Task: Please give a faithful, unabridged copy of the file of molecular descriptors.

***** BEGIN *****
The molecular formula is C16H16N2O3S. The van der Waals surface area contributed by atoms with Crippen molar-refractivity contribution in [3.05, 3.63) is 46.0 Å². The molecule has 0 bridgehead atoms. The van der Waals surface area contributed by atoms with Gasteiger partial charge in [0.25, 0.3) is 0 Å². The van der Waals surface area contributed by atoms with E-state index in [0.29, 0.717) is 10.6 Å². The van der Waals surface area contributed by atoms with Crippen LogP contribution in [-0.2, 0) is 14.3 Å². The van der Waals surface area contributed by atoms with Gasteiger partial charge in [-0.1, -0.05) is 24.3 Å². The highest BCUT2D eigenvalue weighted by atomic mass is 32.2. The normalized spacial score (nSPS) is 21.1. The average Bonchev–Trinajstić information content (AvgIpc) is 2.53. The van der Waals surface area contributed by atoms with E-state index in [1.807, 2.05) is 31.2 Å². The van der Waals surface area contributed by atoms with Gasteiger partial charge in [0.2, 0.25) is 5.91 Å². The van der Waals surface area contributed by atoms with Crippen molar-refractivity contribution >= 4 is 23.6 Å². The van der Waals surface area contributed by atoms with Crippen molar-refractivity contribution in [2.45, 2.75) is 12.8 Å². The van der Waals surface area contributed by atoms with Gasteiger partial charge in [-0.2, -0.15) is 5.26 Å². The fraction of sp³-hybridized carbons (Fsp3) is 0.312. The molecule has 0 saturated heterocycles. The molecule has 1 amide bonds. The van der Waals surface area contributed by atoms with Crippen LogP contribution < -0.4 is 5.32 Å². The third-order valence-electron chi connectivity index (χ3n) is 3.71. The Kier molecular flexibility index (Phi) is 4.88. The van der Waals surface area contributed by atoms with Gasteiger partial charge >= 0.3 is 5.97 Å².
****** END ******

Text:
The molecular formula is C16H16N2O3S. The van der Waals surface area contributed by atoms with Crippen molar-refractivity contribution in [3.05, 3.63) is 46.0 Å². The molecule has 0 bridgehead atoms. The van der Waals surface area contributed by atoms with Gasteiger partial charge in [0.25, 0.3) is 0 Å². The van der Waals surface area contributed by atoms with E-state index in [0.29, 0.717) is 10.6 Å². The van der Waals surface area contributed by atoms with Crippen LogP contribution in [-0.2, 0) is 14.3 Å². The van der Waals surface area contributed by atoms with Gasteiger partial charge in [-0.1, -0.05) is 24.3 Å². The highest BCUT2D eigenvalue weighted by atomic mass is 32.2. The normalized spacial score (nSPS) is 21.1. The average Bonchev–Trinajstić information content (AvgIpc) is 2.53. The van der Waals surface area contributed by atoms with E-state index in [1.807, 2.05) is 31.2 Å². The van der Waals surface area contributed by atoms with Gasteiger partial charge in [0.2, 0.25) is 5.91 Å². The van der Waals surface area contributed by atoms with Crippen molar-refractivity contribution >= 4 is 23.6 Å². The van der Waals surface area contributed by atoms with Crippen molar-refractivity contribution in [2.45, 2.75) is 12.8 Å². The van der Waals surface area contributed by atoms with Gasteiger partial charge in [-0.2, -0.15) is 5.26 Å². The fraction of sp³-hybridized carbons (Fsp3) is 0.312. The molecule has 0 saturated heterocycles. The molecule has 1 amide bonds. The van der Waals surface area contributed by atoms with Crippen LogP contribution < -0.4 is 5.32 Å². The third-order valence-electron chi connectivity index (χ3n) is 3.71. The Kier molecular flexibility index (Phi) is 4.88. The van der Waals surface area contributed by atoms with Gasteiger partial charge >= 0.3 is 5.97 Å².